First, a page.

Beer brings people together, and talking with others about the industry is an important part of staying in the know about what’s new, what’s popular, and what’s on the way out. From customers to employees to other industry professionals, make sure you stay in touch with them and keep the beer conversation fresh.

Eaves thinks the best way to stay on top of trends is to engage with your guests, maintain close connections with brewers, and attend as many tastings as possible to see what’s new and popular. “You need to be an active participant in what you’re selling,” he advises.

The Esquire has a tasting for staff members featuring any new beer on tap, the goal being to get the servers talking about the beers so that they are able to accurately describe them to guests. At TGI Fridays, all bartenders complete online and in-person training to coincide with the launch of a new beer product.

O’Reilly makes a point of having brief weekly meetings with each of the breweries Republic works with. “It’s important to be proactive in showing your eagerness to learn and find about about what’s up and coming,” he says. “Those quick weekly conversations are incredibly helpful,” O’Reilly says.

“Just by saying, ‘What’s new? What’s getting released next week or next month?’, you can stay on top of things and plan your menu accordingly,” he adds.

Your staff are your eyes and ears on the floor, and let you know what your customers are asking for.

“If bartenders tell you that several people have inquired about ciders every day in the past week, and you don’t have any ciders on your menu, it might be a good idea to shuffle some product and try something new,” Parekh advises.

“Remember that your target audience will always change, and you need to keep up with what’s trending with them.”

Passion is contagious, and your staff will quickly pick up on your enthusiasm for beer. That’s one of the reasons Parekh includes his personal favorites on TAP’s beer menu.

“You want to talk with your team and share these beers with them, and explain why they are your favorites,” he says. “Staff are motivated by your passion.”

Sometimes a beer that you’re passionate about may not have much of a following, but don’t be afraid to put it on your menu—as long as it’s a quality beer.

“You’re always going to have a worst-selling beer on your list, no matter what you do, and you’re always going to have a best-seller,” O’Reilly rationalizes. “Why not have your worst-selling beer be an amazing beer?” ·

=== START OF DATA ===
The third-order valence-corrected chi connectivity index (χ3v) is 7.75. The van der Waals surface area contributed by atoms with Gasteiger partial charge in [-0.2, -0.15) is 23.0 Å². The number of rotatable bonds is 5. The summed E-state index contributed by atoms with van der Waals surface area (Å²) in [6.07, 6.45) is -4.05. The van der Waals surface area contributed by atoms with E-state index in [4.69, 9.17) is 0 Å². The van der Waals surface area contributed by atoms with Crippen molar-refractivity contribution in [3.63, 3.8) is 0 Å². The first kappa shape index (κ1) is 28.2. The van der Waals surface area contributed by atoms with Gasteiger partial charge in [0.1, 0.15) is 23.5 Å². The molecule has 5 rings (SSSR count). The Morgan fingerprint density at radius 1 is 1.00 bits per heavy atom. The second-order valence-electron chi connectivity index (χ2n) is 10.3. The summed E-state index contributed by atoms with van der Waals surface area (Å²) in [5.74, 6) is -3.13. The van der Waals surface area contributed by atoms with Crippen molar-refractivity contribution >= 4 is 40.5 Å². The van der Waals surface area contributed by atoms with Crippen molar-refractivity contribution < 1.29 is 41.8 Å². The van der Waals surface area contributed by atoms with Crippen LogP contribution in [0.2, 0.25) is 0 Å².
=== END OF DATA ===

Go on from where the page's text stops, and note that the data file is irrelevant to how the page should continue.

Melissa Niksic is a freelance writer based in Chicago.



Add Value to Your Beer Offering


Beer menus are created with love. Take the opportunity to share your passion about the industry with your customers. By educating and involving them more in the process, your customers will begin to appreciate all the work you’ve put into cultivating such a great menu.

Tastings are one way to get customers involved. Ken Henricks, vice president of operations of Chicago restaurant and tavern operator Bottleneck Management, coordinates beer tastings at his locations on a regular basis. He’s working on offering more beer education programs for consumers later this year.

At the Belga Cafe and B Too restaurants in Washington, D.C., servers offer customers small tasting glasses to sample different beers on the menu before deciding on what to purchase. “It’s all about education,” says executive chef/owner Bart Vandaele. “We want people to try different beer, and to see if they like it.”

Vandaele is also adamant about using the proper glassware for each beer that is served in his restaurants. “If you’re going to sell high-quality beers, you should sell it the way it was intended to be served,” he says. It makes a huge difference in the tasting experience, “and if you don’t use the correct glassware, you aren’t honoring your customer or the beer.”

Special events based around beer and food are another way to engage customers. SideDoor plans to enhance its beer menu with “Tap Takeovers,” a bimonthly event that will take place on Friday evenings. Each Tap Takeover will feature a different brewer, which will showcase all the beers on the night’s menu; first up is Firestone Walker Brewing Co. in April.

New Chicago gastropub SideDoor will offer beer pairing dinners as well, ranging in price from $45 to $50 per person. Restaurant manager/beer director Van Der Tuuk plans to incorporate more laid-back events too, at which brewers will be invited to mingle with guests over appetizers and discuss different beers. 

Some beer-themed events are even more elaborate. Every February, Magnolia Gastropub & Brewery in San Francisco hosts Strong Beer Month, during which six new beers of at least 8% ABV are available on draft until they run out.

Customers receive a punch card and get a stamp for each new beer they sample. If they try all six beers at Magnolia (plus six at another at the 21st Amendment Brewery, which partners with Magnolia for the event), they receive a free commemorative glass.­—MN